NEW YORK, SEPT. 3 -- Three Christie's customers today filed a $23 million civil suit alleging racketeering fraud against the auction house, accusing it of selling them three reputed Russian icons for $62,112, knowing they were "counterfeits or fakes."

Inter-Vital of Lichtenstein, described only as a business; Jean Koehler of Gumligen, Switzerland; and Benedicte Oehry of Lichtenstein, a dealer, filed suit in U.S. District Court in Manhattan.

"The Mother of God," described at the time of the April 1980 sale as "Novgorod School early 16th century," and "St. George Slaying the Dragon," which was said to be "late 15th-early 16th century Novgorod School," were bought by Inter-Vital and Oehry, and "The Dormition," listed as "possibly 16th century," was purchased by Koehler and Oehry at the auction, according to the suit.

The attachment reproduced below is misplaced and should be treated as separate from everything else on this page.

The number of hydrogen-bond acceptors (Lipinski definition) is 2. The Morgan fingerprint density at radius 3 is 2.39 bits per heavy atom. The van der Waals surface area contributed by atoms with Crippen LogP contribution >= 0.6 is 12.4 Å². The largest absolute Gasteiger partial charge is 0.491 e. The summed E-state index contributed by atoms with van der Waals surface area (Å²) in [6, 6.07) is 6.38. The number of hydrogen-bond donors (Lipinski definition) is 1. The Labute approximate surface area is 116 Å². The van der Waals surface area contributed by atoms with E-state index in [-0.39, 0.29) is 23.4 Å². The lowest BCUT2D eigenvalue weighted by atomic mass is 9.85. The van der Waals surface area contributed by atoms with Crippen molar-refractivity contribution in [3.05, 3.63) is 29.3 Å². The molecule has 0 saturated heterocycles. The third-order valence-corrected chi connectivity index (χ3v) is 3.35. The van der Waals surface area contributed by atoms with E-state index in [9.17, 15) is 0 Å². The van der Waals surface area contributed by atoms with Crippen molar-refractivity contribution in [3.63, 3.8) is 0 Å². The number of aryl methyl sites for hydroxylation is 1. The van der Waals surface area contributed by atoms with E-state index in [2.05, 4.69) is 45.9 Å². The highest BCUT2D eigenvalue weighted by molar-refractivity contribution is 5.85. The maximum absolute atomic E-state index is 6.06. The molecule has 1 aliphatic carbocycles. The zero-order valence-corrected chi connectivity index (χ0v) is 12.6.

The works, from the George R. Hann Collection, were "improperly misdescribed and not authentic as described {in a Christie's catalogue} and ... the overall publicity concerning the authenticity of the Hann Collection was misleading and false," the suit said.

The suit, which called the icons "counterfeits and fakes," accused the art house of running a racketeering enterprise; a ruling of racketeering would allow , which allows the plaintiffs to claim treble damage